The T — which will be known as the TX in select markets, and should be launching globally over the next few weeks — also sports a 1.5GHz dual-core Qualcomm MSM8260A Snapdragon S4 CPU, pentaband UMTS / HSPA+ radios, a front-facing cam with 720p video capture, MHL connectivity, FM radio, 16GB onboard storage and an 1,850mAh battery. Dimension-wise, the T will weigh 4.9 ounces (139g) and come in at 9.35mm thick. Lastly, the new Xperia flagship will be available in black, silver and white hues (while the TX appears to come in pink as well). Pricing is still an unknown, but as we’ve seen before, it may largely depend on the market anyway. We’ll keep you posted as more details come in.
Sony Xperia Tablet S official: slimmed-down design, Tegra 3, IR remote and Android 4.0, starts at $400
Looks like those leaked slides showing Sony’s Xperia-branded tablet were right about pretty much everything. (Well, everything except the price, anyway). The company just formally announced the Xperia Tablet S and, as rumored, it features a Tegra 3 chip, Android 4.0 and up to 64GB of built-in storage. Like last year’s Tablet S, it has that distinctive folded-over magazine shape, except this go-round it’s made of metal, and measures between .35 and .47 inches thick (the weight, too, has dropped to 1.26 pounds, down from 1.31). Sony also kept the Tablet S’ IR emitter, which allows the tablet to double as a universal remote, and this time you can program shortcuts to do things like watch sports. Rounding out the spec sheet, there’s a full-size SD slot, a 9.4-inch (1,280 x 800) IPS screen and a 6,000mAh battery promising 10 hours of runtime.
As we mentioned, the tablet will ship with Ice Cream Sandwich, but Sony is promising an upgrade to Jelly Bean as soon as it can optimize all its custom apps. And indeed, there are quite a few specialized applications here. For starters, there’s a new Watch Now app that allows for live TV-viewing (cable subscription required), with the option to “check into” shows and share comments on Facebook and Twitter. Meanwhile, Sony added a Guest Mode that lets you create custom user profiles, forbidding the use of certain apps — a handy parental control tool, we say. Naturally, Sony also threw in Music and Video Unlimited, where you can buy content from Sony’s vast movie and song catalogs. Finally, the tablet comes with 5GB of space in PlayMemories, Sony’s new cloud storage service.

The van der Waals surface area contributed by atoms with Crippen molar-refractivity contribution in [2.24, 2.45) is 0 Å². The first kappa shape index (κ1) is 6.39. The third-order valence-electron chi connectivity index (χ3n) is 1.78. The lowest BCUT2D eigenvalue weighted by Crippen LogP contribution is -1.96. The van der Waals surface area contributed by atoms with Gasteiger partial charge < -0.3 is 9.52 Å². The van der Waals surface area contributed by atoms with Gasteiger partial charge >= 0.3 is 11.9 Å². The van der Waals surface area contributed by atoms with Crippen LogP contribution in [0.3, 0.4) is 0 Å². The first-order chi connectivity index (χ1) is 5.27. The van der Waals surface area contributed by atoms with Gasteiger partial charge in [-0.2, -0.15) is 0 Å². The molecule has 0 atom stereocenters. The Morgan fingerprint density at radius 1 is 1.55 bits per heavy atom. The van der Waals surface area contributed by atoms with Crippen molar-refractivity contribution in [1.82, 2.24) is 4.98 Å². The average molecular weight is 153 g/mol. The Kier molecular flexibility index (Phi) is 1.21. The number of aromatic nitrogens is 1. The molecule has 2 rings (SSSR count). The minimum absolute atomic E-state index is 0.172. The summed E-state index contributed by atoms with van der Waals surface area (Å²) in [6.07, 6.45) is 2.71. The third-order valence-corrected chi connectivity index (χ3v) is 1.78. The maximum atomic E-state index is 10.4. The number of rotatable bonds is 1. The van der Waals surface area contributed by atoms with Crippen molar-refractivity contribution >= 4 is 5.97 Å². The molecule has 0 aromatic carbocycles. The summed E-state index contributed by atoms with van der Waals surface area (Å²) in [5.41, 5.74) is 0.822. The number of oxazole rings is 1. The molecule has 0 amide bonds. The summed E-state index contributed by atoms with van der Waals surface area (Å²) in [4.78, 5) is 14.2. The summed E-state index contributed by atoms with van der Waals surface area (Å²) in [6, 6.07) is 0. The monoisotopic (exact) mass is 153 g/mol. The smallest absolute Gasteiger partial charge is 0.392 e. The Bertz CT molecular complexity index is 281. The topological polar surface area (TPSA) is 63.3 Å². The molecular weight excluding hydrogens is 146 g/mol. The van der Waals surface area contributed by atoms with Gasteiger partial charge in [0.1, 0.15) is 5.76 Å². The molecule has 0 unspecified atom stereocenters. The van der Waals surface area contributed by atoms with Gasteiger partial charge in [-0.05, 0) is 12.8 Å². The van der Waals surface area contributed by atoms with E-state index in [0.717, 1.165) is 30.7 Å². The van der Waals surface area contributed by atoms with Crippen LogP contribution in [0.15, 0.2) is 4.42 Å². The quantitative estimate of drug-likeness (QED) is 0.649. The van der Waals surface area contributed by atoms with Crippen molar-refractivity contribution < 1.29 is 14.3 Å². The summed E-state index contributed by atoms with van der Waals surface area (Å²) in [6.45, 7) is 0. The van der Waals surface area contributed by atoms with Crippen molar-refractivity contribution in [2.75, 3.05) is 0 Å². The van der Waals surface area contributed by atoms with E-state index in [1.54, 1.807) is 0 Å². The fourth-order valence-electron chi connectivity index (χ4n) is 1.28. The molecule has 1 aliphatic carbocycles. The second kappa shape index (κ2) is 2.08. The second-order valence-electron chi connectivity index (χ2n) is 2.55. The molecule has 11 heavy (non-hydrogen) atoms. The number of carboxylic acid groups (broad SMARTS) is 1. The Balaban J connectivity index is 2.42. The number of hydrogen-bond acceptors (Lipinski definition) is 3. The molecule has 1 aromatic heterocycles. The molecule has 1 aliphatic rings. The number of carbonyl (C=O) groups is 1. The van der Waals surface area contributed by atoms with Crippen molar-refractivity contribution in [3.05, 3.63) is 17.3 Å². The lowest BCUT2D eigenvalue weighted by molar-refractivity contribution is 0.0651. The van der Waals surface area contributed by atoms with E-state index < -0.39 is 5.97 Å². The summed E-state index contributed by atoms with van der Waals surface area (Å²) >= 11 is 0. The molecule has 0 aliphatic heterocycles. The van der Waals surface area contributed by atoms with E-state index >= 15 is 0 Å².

The tablet will be available September 7th, though Sony is accepting pre-orders starting today. It will start at $400 for the 16GB model, with the 32GB going for $500 and the 64GB for $600. And yes, as those leaked slides indicated, there will most certainly be accessories. For starters, there’s that optional Surface-like keyboard we heard about, priced at $100. There’s also a three-position stand, with HDMI output and a USB adapter for a charging. That, too, costs $100. Sony is also selling a charging cradle ($40), a plain-Jane stand ($25), a dock speaker ($130) and a carrying case, priced at either $51 or $80, depending on whether or not you get it in leather. We very much expect to get some hands-on time at IFA, so stay tuned for first-hand impressions.
There will soon be a new Optimus L-Series smartphone on the prowl, as LG has just announced the Optimus L9 as a followup to its Optimus L3, L5 and L7 handsets. This series is viewed by LG as a budget lineup that places an emphasis on style, and the L9 will undoubtedly be the leader of the pack, as it boasts both a dual-core 1GHz CPU and a large, 4.7-inch IPS display. The phone will be outfitted with Android 4.0, 1GB of RAM, a 5-megapixel rear camera and a beefy 2,150mAh battery.